Going out after COVID-19…Now what?

We have all been impacted by stay at home restrictions, social distancing practices, wearing face masks etc…

What do we do now? Well let me share a little about myself first. I have always tried to simplify things down to a digestible theme. In the case of this pandemic My team and I have adopted the following theme:

  • Choose: Faith over fear, peace over panic, and
  • Look for opportunities to be kind to others and to yourself.

In order to be successful in life, for years my family and I have lived by the theme:

By the power of God, we will

  1. Know myself
  2. Control myself
  3. Give of myself

I share this with you in hope of giving you some guiding principles to help you move forward from Isolation to greater engagement with those around us.

The first element: Know Yourself

We talked about pain in past posts: Pain is an unpleasant emotional reaction to actual or potential tissue damage.

Pain is always an emotional response. This is true for all of us. I have also learned in my 36 years of practicing physical therapy that the intensity of one’s pain is not always correlated with the severity of the problem.

Here is an example:

  1. If you go to the doctor and get an injection in to your arm for a Vitamin B-12 shot or a COVID-19 vaccine, you will have some local discomfort and some redness with minimal swelling at the site of needle entry.
  2. If on the other hand, as part of a discussion, I simply pull out a needle and without your knowledge or consent take the same hypodermic needle and jab it in to your arm at the same spot.

WOW! What a different experience. In the first case, you are receiving a routine shot and in the second case you have literally been assaulted. Your emotional experience and pain will be quite different. You will have more redness and swelling, greater intensity and longer duration of pain at the site of needle entry. This is despite the fact that, presumably, the same amount of tissue damage has occurred. In the second experience the emotional experience was quite different.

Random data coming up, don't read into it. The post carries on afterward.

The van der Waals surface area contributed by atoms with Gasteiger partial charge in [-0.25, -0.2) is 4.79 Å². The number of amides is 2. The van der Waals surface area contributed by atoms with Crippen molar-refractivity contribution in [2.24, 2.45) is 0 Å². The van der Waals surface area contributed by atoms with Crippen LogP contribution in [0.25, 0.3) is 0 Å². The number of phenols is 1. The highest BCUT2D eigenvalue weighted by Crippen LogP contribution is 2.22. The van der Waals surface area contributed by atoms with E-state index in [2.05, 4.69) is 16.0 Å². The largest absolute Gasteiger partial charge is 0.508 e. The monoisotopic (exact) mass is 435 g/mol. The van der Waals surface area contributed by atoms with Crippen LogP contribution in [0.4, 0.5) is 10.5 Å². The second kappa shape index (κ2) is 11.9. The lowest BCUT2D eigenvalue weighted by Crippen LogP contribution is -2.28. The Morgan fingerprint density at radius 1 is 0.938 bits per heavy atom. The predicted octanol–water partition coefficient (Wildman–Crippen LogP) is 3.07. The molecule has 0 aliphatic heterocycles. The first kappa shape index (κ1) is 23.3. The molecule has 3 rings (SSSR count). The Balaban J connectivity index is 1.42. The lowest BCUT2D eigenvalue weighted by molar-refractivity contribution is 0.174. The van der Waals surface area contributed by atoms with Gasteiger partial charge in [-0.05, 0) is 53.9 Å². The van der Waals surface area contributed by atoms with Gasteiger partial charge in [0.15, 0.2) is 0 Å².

Now let me be clear, pain is not something to be dismissed or ignored. It can serve as a guide, in a well-reasoned plan to eliminate or mitigate the source.  In order to do this we need to have a basic understanding of our pain and respond appropriately, not simply react to it.

Why is understanding this of importance now?

First – feeling completely out of control will influence the fear that we experience.

Second – trying too hard to exert control, over that which we have none, will increase the amount of fear and anxiety we experience.

Fear and anxiety will influence how we respond to the experiences in our life, literally increasing the amount of physical and emotional pain we experience.

Being isolated from the world and having low levels of movement and engagement with others will contribute to the pain we experience.

Simply understanding these ideas can help to re-shape our perspective. In order to move forward it helps to know from where you start and have a plan for where you hope to go.